Sovereign Authority


We have already argued that the ultimate powers of sovereignty remain in the sole possession of the monarch. Indeed, it is the unique covenant between sovereign and people that stands as the bulwark supporting our constitution and rights.


The sovereign is the court of last resort, the only person who can stand finally between the people and renegade politicians. Indeed, we would go further. It is the sovereign’s sworn duty, as laid down in Magna Carta (see above).


The Coronation Oath is a contract for life between the sovereign and the nation. The original form of the Oath was stated earlier in this document, and still has the force of statute law. However, at the coronations of both The Queen and her father George VI, the words of the Oath were changed to meet the needs of the Statute of Westminster, 1931, which granted autonomy to the dominions. The words used at these coronations did not have the force of statute law behind them, having been merely agreed between the leaders of the Church of England and the government of the day in each case. Both oaths were illegal, as The Times newspaper pointed out on both occasions. In any case, Parliament has no power under the Bill of Rights to interfere with the Coronation Oath as first enacted during the reign of Charles II.


Despite the huge constitutional issues raised by these events of 1937 and 1953, the essential words in the Oath sworn by The Queen were:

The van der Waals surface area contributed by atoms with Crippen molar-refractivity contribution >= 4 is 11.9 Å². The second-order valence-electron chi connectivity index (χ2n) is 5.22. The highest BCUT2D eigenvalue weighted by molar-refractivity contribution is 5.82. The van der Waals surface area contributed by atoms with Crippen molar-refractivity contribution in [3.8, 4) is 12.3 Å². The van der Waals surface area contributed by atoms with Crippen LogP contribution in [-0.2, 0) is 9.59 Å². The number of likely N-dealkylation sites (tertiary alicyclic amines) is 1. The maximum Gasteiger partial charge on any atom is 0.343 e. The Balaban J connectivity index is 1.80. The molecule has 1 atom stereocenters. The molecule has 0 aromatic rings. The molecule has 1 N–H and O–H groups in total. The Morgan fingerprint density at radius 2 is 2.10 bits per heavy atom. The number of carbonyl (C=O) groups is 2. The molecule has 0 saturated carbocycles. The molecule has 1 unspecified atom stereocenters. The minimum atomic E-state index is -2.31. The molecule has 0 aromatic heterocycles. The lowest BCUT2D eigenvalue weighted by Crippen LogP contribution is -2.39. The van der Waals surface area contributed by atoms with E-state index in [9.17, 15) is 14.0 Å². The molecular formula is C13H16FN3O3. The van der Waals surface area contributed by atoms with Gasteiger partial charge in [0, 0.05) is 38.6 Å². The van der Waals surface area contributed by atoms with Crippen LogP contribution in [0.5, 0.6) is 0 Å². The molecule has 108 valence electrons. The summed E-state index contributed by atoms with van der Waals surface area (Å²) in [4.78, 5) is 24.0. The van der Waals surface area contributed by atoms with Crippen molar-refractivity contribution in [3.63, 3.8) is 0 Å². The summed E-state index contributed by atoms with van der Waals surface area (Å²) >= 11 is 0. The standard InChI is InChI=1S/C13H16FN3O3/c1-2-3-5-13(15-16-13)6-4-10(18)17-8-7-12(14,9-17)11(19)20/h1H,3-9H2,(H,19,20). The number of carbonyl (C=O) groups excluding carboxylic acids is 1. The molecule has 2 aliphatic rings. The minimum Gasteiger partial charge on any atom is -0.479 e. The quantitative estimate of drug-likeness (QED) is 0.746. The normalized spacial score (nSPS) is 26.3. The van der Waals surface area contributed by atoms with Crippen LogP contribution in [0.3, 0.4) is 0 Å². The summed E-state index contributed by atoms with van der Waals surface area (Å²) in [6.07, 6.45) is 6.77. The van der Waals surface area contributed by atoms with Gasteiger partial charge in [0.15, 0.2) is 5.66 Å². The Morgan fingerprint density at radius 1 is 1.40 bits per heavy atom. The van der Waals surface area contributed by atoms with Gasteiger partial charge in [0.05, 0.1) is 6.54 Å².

“to govern the peoples of the United Kingdom according to their laws and customs. “


She also swore to preserve for the people


“all rights and privileges as by law do or shall appertain to any of them.”


The Coronation Oath is not a contract between the sovereign and parliament. It is a contract between the sovereign and each individual subject. It cannot be broken by a vote in parliament. It can be broken only by the sovereign or by the individual.


Like all contracts, if one party to the contract believes the terms are at risk, the other party can be called to account.


As we have indicated already, today just as for nearly a thousand years, if an individual believes his freedoms, rights and liberties are at risk, the sovereign can be called upon to protect those rights as promised in the contract.


Likewise, the sovereign can call individuals to arms to protect the realm.


We know of two occasions in modern times when the covenant between sovereign and subjects first established in Magna Carta, and renewed in every Coronation Oath since, has been put to the test by one party to the contract or the other. Conveniently, the two examples come from opposite sides of the covenant.


1975 - Australia. The Governor General, acting on behalf of The Queen, dissolved the Australian parliament and called new elections, when the then government attempted to pass legislation which was held to infringe the rights of all Australians.